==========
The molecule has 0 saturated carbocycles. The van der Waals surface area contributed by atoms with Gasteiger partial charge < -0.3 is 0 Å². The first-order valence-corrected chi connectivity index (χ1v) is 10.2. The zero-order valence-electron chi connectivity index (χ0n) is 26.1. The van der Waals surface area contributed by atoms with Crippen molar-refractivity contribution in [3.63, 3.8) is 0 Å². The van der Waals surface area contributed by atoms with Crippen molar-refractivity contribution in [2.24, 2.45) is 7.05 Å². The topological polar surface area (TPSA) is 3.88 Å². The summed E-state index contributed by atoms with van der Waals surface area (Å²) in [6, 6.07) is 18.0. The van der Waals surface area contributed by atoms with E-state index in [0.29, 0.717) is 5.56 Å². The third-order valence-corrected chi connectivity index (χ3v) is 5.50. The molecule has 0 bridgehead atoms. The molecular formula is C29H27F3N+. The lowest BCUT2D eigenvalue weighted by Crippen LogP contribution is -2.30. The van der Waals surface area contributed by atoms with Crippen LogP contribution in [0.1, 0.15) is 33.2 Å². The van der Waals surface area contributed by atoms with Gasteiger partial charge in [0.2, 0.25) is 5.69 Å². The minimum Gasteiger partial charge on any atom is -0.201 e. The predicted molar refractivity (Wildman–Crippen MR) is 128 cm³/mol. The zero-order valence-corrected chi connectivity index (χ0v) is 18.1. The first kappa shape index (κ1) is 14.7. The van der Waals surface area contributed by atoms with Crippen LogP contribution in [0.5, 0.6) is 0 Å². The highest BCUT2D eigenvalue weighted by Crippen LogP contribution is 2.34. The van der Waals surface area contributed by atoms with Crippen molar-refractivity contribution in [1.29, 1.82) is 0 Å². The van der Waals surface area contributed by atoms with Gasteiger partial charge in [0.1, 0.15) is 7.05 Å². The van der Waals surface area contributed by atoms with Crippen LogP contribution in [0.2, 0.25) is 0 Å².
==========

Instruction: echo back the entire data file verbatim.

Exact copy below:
The molecule has 0 saturated carbocycles. The van der Waals surface area contributed by atoms with Gasteiger partial charge < -0.3 is 0 Å². The first-order valence-corrected chi connectivity index (χ1v) is 10.2. The zero-order valence-electron chi connectivity index (χ0n) is 26.1. The van der Waals surface area contributed by atoms with Crippen molar-refractivity contribution in [3.63, 3.8) is 0 Å². The van der Waals surface area contributed by atoms with Crippen molar-refractivity contribution in [2.24, 2.45) is 7.05 Å². The topological polar surface area (TPSA) is 3.88 Å². The summed E-state index contributed by atoms with van der Waals surface area (Å²) in [6, 6.07) is 18.0. The van der Waals surface area contributed by atoms with E-state index in [0.29, 0.717) is 5.56 Å². The third-order valence-corrected chi connectivity index (χ3v) is 5.50. The molecule has 0 bridgehead atoms. The molecular formula is C29H27F3N+. The lowest BCUT2D eigenvalue weighted by Crippen LogP contribution is -2.30. The van der Waals surface area contributed by atoms with Crippen LogP contribution in [0.1, 0.15) is 33.2 Å². The van der Waals surface area contributed by atoms with Gasteiger partial charge in [0.2, 0.25) is 5.69 Å². The minimum Gasteiger partial charge on any atom is -0.201 e. The predicted molar refractivity (Wildman–Crippen MR) is 128 cm³/mol. The zero-order valence-corrected chi connectivity index (χ0v) is 18.1. The first kappa shape index (κ1) is 14.7. The van der Waals surface area contributed by atoms with Crippen LogP contribution in [0.5, 0.6) is 0 Å². The highest BCUT2D eigenvalue weighted by Crippen LogP contribution is 2.34. The van der Waals surface area contributed by atoms with Crippen molar-refractivity contribution in [1.29, 1.82) is 0 Å². The van der Waals surface area contributed by atoms with Gasteiger partial charge in [0.1, 0.15) is 7.05 Å². The van der Waals surface area contributed by atoms with Crippen LogP contribution in [0.2, 0.25) is 0 Å².